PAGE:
Currently, the licencing cost for Portals is too much and too convoluted
The main issue is that each login into a Portal is charged on Day Pass like structure (24 hours)
so if there are 50 users who log in 20 times, that's 1000 logins which are currently priced at $1000
so that's $20 Per Month Per User or even more if users login more often
Now, as a comparison SalesForce portals are currently priced at $7.00 per login per month for an individual user for unlimited logins
It's cheaper. It's simpler.
Can we please get Microsoft to do the same?
cause from experience the current cause is prohibitive to some of our clients
The current price of $2.00 per login should be a 7-day pass.
Or make it $0.25 per day pass.
As is, it is prohibitively expensive, killing many more projects than the current prices bring in.
@manivineetI believe the actual pricing is much lower than you have described. You would need to pay $200 per month for authenticated users, which will allow up to 100 daily unique user logins. As you have suggested you have 50 users, this licence is double the quota you actually need. That's $4 per your 50 users which is lower than the Salesforce figure you quoted. If you have 100 users, obviously it's $2 per head.
That seems wrong based on my understanding. Looking at the table on this page looks like the model is 'Per Login', and we get 100 logins for $200 per month, or 1,000 logins for $1,000 per month. As we know, a login provides the authenticated user with access to a single portal for up to 24 hours.
Let's say we have 10 users that login to the portal on a daily basis. We pay $200, and get a credit of 100 'login units'. On the first day of the month, all of our users logged in, meaning we now have only 90 'login units'. On the second day, they log in again and we are down to 80. Within 10 days, all of our Logins are gone, and that's just for 10 users. What if we have a community of 500 people that we want to engage daily?
I can't find anywhere that says you get 100 daily logins for $200, always says you just get 100 logins and that a login is for 24 hours. The payment is per month, so I assume the number of logins you get is per month as well. If you could point to the relevant Microsoft docs\licensing guide that specifies that the login amount is counted daily, that would make a difference.... I (and our customers) will be very happy if I misunderstood and we really do get 100 daily logins and not 100 login units for a month.
According to https://powerapps.microsoft.com/en-us/pricing/, it states "100 daily logins sessions". My initial interpretation was you receive 100 logins per day and each login lasts for 24 hours. The wording, therefore, seems ambiguous.
However, I have now downloaded and read the licencing guide, and indeed, it is 100 logins per month. I stand corrected and apologise for the confusion.
This will seriously affect my strategy using Powerapps Portals!
If a login lasted for a week instead of 24h it would still be bad, but open up a few use cases.
Another nail in the coffin is that it must be all prepaid. the good thing about prepaid is cost management, but the bad part is that if you go over the quota, the service just stops.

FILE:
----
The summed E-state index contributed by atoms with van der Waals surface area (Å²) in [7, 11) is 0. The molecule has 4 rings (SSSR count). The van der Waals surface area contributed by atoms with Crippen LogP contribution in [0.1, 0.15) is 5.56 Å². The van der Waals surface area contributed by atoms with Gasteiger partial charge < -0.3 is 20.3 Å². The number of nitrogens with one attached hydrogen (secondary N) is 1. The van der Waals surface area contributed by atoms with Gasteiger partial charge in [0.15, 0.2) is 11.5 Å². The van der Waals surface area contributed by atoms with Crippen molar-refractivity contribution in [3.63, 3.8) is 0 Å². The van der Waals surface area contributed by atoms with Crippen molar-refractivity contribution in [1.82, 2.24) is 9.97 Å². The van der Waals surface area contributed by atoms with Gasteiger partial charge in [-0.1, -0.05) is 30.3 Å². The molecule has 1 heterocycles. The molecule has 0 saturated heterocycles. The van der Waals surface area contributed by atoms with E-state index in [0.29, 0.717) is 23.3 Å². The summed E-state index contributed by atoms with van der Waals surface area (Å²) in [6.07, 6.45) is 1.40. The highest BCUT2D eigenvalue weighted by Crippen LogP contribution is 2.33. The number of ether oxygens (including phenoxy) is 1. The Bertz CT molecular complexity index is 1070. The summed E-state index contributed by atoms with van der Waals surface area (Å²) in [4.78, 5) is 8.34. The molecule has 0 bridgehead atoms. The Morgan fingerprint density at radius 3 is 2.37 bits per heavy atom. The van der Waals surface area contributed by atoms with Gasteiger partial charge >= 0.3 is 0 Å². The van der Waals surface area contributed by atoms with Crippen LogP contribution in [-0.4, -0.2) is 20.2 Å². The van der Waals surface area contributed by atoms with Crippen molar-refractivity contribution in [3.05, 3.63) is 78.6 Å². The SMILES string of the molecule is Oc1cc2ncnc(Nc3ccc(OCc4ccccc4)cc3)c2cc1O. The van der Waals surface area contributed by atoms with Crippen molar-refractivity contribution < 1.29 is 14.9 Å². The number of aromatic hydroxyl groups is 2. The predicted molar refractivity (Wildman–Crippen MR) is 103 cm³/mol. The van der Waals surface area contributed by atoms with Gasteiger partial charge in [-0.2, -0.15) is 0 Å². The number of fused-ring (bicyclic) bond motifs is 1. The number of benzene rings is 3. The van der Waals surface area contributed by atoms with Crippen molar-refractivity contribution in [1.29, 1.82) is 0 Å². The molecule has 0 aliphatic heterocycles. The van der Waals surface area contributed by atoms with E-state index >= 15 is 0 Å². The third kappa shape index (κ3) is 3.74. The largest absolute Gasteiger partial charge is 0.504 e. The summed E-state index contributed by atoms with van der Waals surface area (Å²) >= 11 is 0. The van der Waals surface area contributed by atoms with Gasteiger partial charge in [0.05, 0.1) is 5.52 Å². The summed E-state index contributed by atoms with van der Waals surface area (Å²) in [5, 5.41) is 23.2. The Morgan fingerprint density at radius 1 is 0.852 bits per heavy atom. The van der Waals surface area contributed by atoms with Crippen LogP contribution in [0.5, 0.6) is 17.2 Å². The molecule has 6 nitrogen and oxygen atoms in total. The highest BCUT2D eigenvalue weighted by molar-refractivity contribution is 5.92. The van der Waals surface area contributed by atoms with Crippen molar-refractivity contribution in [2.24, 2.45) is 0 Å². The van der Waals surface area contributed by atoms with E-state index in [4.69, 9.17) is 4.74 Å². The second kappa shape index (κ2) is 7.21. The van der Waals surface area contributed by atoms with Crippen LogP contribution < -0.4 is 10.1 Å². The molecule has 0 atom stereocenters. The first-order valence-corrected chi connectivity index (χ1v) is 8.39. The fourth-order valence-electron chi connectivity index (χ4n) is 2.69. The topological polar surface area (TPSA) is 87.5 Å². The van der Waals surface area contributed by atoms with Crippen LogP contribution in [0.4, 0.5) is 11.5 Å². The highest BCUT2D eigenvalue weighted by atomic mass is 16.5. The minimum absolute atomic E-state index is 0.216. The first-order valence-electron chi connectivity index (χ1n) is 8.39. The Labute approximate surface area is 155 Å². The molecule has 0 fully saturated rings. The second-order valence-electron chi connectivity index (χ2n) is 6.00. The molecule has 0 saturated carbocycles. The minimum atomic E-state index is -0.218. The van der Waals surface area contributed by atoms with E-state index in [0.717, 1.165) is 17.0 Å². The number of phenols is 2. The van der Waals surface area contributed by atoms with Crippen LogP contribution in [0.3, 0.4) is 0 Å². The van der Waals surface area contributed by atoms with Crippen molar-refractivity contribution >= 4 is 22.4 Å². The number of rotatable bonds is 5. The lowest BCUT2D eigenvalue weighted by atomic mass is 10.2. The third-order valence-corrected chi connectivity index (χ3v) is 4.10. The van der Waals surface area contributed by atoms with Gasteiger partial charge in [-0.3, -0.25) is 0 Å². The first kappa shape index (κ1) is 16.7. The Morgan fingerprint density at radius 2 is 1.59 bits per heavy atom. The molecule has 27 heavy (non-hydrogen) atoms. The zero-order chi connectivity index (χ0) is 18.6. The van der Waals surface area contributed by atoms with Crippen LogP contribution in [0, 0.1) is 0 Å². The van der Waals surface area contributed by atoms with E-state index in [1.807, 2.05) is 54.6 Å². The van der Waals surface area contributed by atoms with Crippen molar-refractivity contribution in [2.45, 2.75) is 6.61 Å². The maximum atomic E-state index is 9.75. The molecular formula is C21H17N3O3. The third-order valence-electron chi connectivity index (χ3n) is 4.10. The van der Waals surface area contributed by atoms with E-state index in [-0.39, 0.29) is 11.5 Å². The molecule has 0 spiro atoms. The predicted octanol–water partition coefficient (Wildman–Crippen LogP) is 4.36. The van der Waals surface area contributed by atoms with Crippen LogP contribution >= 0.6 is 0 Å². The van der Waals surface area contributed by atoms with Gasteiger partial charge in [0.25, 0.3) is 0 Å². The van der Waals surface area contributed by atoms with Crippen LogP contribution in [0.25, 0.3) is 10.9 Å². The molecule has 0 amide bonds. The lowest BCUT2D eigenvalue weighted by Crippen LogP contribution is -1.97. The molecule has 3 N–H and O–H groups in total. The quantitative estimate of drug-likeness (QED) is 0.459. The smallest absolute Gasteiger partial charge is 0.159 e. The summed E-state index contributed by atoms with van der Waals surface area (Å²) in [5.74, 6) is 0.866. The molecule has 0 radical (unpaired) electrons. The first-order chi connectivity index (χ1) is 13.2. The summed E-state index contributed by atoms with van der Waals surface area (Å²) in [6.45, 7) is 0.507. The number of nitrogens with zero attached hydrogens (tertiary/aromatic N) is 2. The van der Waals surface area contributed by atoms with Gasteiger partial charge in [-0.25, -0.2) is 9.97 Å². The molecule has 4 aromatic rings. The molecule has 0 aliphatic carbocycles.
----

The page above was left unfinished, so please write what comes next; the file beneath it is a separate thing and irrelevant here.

It needs a postpaid option, pay-for-what-you-use.
The other downside of prepaid is under-usage too!
I think they should introduce a Subscription license - unlimited logins for one user at $3-5 per month. It's an amount that is reasonable to pay and opens up quite a lot of scenarios. That along with a daily or weekly login type license should cover most of the use cases for portal.
@manivineet wrote:Currently, the licencing cost for Portals is too much and too convoluted The main issue is that each login into a Portal is charged on Day Pass like structure (24 hours)so if there are 50 users who log in 20 times, that's 1000 logins which are currently priced at $1000so that's $20 Per Month Per User or even more if users login more often Now, as a comparison SalesForce portals are currently priced at $7.00 per login per month for an individual user for unlimited loginsIt's cheaper. It's simpler. Can we please get Microsoft to do the same? cause from experience the current cause is prohibitive to some of our clients
The explanation you have given is not correct. If 50 external users logged in 20 times within a 24 hour period, each user will only count as 1 billable login.
From the April PowerApps licensing guide:
"A login provides the authenticated user with access to a single portal for up to 24 hours. Multiple logins during the 24-hour period count as 1 billable login.Think of a login as a day pass to a single Power Apps Portal"
@ajmen1002 : You misunderstood. You are right that a user can login as many times as they want in 24 hours, but we are doing the math for a month, not a day. The thinking is we have 50 users, each one accessing the portal once a day for an entire month, or lets assume just the business days in a month and round down to 20 days per month. That is 1,000 logins (50 users X 1 login per day X 20 business days per month = 1000 logins).
@EranY : The Portal licensing is based on authenticated users logging into your portal over a 24 hour period. Each day this resets back to 100 logins. Some days you may have only 50 users login, other days you may have 100 x users login. So long as your daily average does not exceed your 100 login capacity then you are fine. If you find you have more than 100 users logging into your portal over a 24 hour period then you purchase additional login capacity. In your example over 1 month you are only using 50% of your capacity regardless of how many business days are in a month. (50 users X 1 login per day X 20 business days per month)